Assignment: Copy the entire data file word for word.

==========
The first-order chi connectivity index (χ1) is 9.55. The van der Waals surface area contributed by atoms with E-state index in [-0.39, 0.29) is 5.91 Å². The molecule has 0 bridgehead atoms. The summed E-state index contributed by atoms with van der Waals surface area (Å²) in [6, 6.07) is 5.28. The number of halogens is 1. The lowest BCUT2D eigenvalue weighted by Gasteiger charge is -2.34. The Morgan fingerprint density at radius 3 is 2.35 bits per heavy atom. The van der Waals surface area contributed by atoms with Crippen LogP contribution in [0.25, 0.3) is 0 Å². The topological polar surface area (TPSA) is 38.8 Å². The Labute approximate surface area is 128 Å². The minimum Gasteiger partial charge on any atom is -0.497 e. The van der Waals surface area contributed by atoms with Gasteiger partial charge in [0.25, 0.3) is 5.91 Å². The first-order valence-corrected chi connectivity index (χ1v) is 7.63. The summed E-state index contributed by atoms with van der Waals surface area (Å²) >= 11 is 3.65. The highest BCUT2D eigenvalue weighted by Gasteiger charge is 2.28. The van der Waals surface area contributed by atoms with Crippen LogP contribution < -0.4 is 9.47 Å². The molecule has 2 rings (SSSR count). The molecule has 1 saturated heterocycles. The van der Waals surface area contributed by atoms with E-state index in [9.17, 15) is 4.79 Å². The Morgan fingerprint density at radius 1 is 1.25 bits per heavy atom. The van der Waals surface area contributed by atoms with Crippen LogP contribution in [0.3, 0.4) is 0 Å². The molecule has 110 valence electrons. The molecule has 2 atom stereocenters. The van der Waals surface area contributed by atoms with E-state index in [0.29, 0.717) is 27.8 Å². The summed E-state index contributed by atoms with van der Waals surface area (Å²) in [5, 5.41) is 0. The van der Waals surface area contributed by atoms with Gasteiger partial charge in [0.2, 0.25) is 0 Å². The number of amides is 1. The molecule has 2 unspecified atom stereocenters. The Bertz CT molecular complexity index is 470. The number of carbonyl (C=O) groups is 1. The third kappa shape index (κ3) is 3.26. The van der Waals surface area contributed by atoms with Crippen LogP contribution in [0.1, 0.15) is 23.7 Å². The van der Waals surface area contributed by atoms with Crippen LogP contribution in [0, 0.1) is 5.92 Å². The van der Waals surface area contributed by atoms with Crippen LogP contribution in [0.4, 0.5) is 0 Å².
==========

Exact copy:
The first-order chi connectivity index (χ1) is 9.55. The van der Waals surface area contributed by atoms with E-state index in [-0.39, 0.29) is 5.91 Å². The molecule has 0 bridgehead atoms. The summed E-state index contributed by atoms with van der Waals surface area (Å²) in [6, 6.07) is 5.28. The number of halogens is 1. The lowest BCUT2D eigenvalue weighted by Gasteiger charge is -2.34. The Morgan fingerprint density at radius 3 is 2.35 bits per heavy atom. The van der Waals surface area contributed by atoms with Crippen LogP contribution in [0.25, 0.3) is 0 Å². The topological polar surface area (TPSA) is 38.8 Å². The Labute approximate surface area is 128 Å². The minimum Gasteiger partial charge on any atom is -0.497 e. The van der Waals surface area contributed by atoms with Gasteiger partial charge in [0.25, 0.3) is 5.91 Å². The first-order valence-corrected chi connectivity index (χ1v) is 7.63. The summed E-state index contributed by atoms with van der Waals surface area (Å²) >= 11 is 3.65. The highest BCUT2D eigenvalue weighted by Gasteiger charge is 2.28. The van der Waals surface area contributed by atoms with Crippen LogP contribution < -0.4 is 9.47 Å². The molecule has 2 rings (SSSR count). The molecule has 1 saturated heterocycles. The van der Waals surface area contributed by atoms with E-state index in [9.17, 15) is 4.79 Å². The Morgan fingerprint density at radius 1 is 1.25 bits per heavy atom. The van der Waals surface area contributed by atoms with Crippen LogP contribution in [0.3, 0.4) is 0 Å². The molecule has 110 valence electrons. The molecule has 2 atom stereocenters. The van der Waals surface area contributed by atoms with E-state index in [0.29, 0.717) is 27.8 Å². The summed E-state index contributed by atoms with van der Waals surface area (Å²) in [5, 5.41) is 0. The van der Waals surface area contributed by atoms with Gasteiger partial charge in [0.2, 0.25) is 0 Å². The number of amides is 1. The molecule has 2 unspecified atom stereocenters. The Bertz CT molecular complexity index is 470. The number of carbonyl (C=O) groups is 1. The third kappa shape index (κ3) is 3.26. The van der Waals surface area contributed by atoms with Crippen LogP contribution in [0.1, 0.15) is 23.7 Å². The van der Waals surface area contributed by atoms with Crippen LogP contribution in [0, 0.1) is 5.92 Å². The van der Waals surface area contributed by atoms with Crippen LogP contribution in [0.4, 0.5) is 0 Å².